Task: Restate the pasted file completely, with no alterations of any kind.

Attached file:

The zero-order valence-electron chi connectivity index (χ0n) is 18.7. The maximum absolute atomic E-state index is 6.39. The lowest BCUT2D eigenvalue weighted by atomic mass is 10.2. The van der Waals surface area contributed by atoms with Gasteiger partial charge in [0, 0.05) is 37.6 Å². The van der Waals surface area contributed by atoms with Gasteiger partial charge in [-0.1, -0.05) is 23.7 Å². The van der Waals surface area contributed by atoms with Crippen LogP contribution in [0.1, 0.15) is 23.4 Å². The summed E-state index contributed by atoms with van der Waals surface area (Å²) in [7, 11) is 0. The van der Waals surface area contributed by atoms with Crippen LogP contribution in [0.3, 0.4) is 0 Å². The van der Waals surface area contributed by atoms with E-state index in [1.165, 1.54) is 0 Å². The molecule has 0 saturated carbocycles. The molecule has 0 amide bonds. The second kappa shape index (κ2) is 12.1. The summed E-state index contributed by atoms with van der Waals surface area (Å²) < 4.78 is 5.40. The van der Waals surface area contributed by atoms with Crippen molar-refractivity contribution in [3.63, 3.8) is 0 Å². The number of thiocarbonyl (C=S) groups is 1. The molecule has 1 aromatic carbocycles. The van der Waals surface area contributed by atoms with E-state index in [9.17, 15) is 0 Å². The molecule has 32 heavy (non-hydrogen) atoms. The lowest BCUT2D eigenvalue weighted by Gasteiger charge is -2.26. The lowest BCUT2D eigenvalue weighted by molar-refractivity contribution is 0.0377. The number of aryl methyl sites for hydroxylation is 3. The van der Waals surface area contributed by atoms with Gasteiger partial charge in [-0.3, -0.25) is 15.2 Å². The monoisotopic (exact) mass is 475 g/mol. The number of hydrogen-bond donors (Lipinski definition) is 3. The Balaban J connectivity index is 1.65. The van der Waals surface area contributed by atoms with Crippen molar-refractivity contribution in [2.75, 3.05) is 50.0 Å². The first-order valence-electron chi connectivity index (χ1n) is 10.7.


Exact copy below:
The zero-order valence-electron chi connectivity index (χ0n) is 18.7. The maximum absolute atomic E-state index is 6.39. The lowest BCUT2D eigenvalue weighted by atomic mass is 10.2. The van der Waals surface area contributed by atoms with Gasteiger partial charge in [0, 0.05) is 37.6 Å². The van der Waals surface area contributed by atoms with Gasteiger partial charge in [-0.1, -0.05) is 23.7 Å². The van der Waals surface area contributed by atoms with Crippen LogP contribution in [0.1, 0.15) is 23.4 Å². The summed E-state index contributed by atoms with van der Waals surface area (Å²) in [7, 11) is 0. The van der Waals surface area contributed by atoms with Crippen LogP contribution in [0.3, 0.4) is 0 Å². The van der Waals surface area contributed by atoms with E-state index in [1.165, 1.54) is 0 Å². The molecule has 0 saturated carbocycles. The molecule has 0 amide bonds. The second kappa shape index (κ2) is 12.1. The summed E-state index contributed by atoms with van der Waals surface area (Å²) < 4.78 is 5.40. The van der Waals surface area contributed by atoms with Crippen molar-refractivity contribution in [3.63, 3.8) is 0 Å². The number of thiocarbonyl (C=S) groups is 1. The molecule has 1 aromatic carbocycles. The van der Waals surface area contributed by atoms with E-state index in [9.17, 15) is 0 Å². The molecule has 32 heavy (non-hydrogen) atoms. The lowest BCUT2D eigenvalue weighted by Gasteiger charge is -2.26. The lowest BCUT2D eigenvalue weighted by molar-refractivity contribution is 0.0377. The number of aryl methyl sites for hydroxylation is 3. The van der Waals surface area contributed by atoms with Gasteiger partial charge in [-0.3, -0.25) is 15.2 Å². The monoisotopic (exact) mass is 475 g/mol. The number of hydrogen-bond donors (Lipinski definition) is 3. The Balaban J connectivity index is 1.65. The van der Waals surface area contributed by atoms with Crippen molar-refractivity contribution in [2.75, 3.05) is 50.0 Å². The first-order valence-electron chi connectivity index (χ1n) is 10.7.